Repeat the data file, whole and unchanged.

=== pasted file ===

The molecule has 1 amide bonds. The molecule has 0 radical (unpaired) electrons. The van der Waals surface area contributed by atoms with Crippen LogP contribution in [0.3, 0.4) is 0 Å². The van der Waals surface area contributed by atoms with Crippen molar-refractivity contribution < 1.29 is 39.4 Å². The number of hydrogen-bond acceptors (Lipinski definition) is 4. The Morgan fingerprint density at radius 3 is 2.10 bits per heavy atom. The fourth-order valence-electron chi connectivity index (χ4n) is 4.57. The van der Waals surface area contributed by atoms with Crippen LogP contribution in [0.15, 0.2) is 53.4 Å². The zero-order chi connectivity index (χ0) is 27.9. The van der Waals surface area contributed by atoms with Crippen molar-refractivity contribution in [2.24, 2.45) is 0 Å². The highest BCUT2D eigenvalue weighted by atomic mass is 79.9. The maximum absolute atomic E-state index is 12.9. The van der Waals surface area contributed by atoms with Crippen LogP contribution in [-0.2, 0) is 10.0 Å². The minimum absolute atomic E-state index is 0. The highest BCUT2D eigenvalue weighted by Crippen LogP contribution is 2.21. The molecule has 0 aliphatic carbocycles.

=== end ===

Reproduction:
The molecule has 1 amide bonds. The molecule has 0 radical (unpaired) electrons. The van der Waals surface area contributed by atoms with Crippen LogP contribution in [0.3, 0.4) is 0 Å². The van der Waals surface area contributed by atoms with Crippen molar-refractivity contribution < 1.29 is 39.4 Å². The number of hydrogen-bond acceptors (Lipinski definition) is 4. The Morgan fingerprint density at radius 3 is 2.10 bits per heavy atom. The fourth-order valence-electron chi connectivity index (χ4n) is 4.57. The van der Waals surface area contributed by atoms with Crippen LogP contribution in [0.15, 0.2) is 53.4 Å². The zero-order chi connectivity index (χ0) is 27.9. The van der Waals surface area contributed by atoms with Crippen molar-refractivity contribution in [2.24, 2.45) is 0 Å². The highest BCUT2D eigenvalue weighted by atomic mass is 79.9. The maximum absolute atomic E-state index is 12.9. The van der Waals surface area contributed by atoms with Crippen LogP contribution in [-0.2, 0) is 10.0 Å². The minimum absolute atomic E-state index is 0. The highest BCUT2D eigenvalue weighted by Crippen LogP contribution is 2.21. The molecule has 0 aliphatic carbocycles.